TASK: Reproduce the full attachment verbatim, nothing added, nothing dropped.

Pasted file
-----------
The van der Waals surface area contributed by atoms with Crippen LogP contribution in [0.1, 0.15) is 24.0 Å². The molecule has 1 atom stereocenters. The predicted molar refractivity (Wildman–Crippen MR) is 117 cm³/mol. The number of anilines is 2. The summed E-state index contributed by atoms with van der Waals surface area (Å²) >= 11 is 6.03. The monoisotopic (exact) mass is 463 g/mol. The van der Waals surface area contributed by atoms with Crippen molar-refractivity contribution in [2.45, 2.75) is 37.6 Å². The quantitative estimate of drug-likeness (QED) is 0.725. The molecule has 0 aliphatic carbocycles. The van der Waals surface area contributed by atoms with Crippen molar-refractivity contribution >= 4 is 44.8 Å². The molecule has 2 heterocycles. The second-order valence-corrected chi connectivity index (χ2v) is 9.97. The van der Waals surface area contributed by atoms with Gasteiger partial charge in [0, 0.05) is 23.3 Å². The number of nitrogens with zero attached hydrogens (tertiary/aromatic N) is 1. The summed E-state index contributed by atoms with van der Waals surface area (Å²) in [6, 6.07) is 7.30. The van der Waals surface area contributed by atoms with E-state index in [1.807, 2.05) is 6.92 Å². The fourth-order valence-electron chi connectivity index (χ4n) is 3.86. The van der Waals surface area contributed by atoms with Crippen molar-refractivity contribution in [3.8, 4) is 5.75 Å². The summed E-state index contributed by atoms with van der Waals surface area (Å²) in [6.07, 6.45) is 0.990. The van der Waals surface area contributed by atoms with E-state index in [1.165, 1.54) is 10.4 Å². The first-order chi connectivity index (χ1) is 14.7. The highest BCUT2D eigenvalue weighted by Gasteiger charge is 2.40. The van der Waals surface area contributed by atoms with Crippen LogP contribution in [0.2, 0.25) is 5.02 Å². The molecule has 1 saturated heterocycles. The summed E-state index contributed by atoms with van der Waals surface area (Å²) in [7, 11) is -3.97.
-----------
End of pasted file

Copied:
The van der Waals surface area contributed by atoms with Crippen LogP contribution in [0.1, 0.15) is 24.0 Å². The molecule has 1 atom stereocenters. The predicted molar refractivity (Wildman–Crippen MR) is 117 cm³/mol. The number of anilines is 2. The summed E-state index contributed by atoms with van der Waals surface area (Å²) >= 11 is 6.03. The monoisotopic (exact) mass is 463 g/mol. The van der Waals surface area contributed by atoms with Crippen molar-refractivity contribution in [2.45, 2.75) is 37.6 Å². The quantitative estimate of drug-likeness (QED) is 0.725. The molecule has 0 aliphatic carbocycles. The van der Waals surface area contributed by atoms with Crippen molar-refractivity contribution >= 4 is 44.8 Å². The molecule has 2 heterocycles. The second-order valence-corrected chi connectivity index (χ2v) is 9.97. The van der Waals surface area contributed by atoms with Gasteiger partial charge in [0, 0.05) is 23.3 Å². The number of nitrogens with zero attached hydrogens (tertiary/aromatic N) is 1. The summed E-state index contributed by atoms with van der Waals surface area (Å²) in [6, 6.07) is 7.30. The van der Waals surface area contributed by atoms with E-state index in [1.807, 2.05) is 6.92 Å². The fourth-order valence-electron chi connectivity index (χ4n) is 3.86. The van der Waals surface area contributed by atoms with Crippen molar-refractivity contribution in [3.8, 4) is 5.75 Å². The summed E-state index contributed by atoms with van der Waals surface area (Å²) in [6.07, 6.45) is 0.990. The van der Waals surface area contributed by atoms with E-state index in [1.165, 1.54) is 10.4 Å². The first-order chi connectivity index (χ1) is 14.7. The highest BCUT2D eigenvalue weighted by Gasteiger charge is 2.40. The van der Waals surface area contributed by atoms with Crippen LogP contribution in [0.2, 0.25) is 5.02 Å². The molecule has 1 saturated heterocycles. The summed E-state index contributed by atoms with van der Waals surface area (Å²) in [7, 11) is -3.97.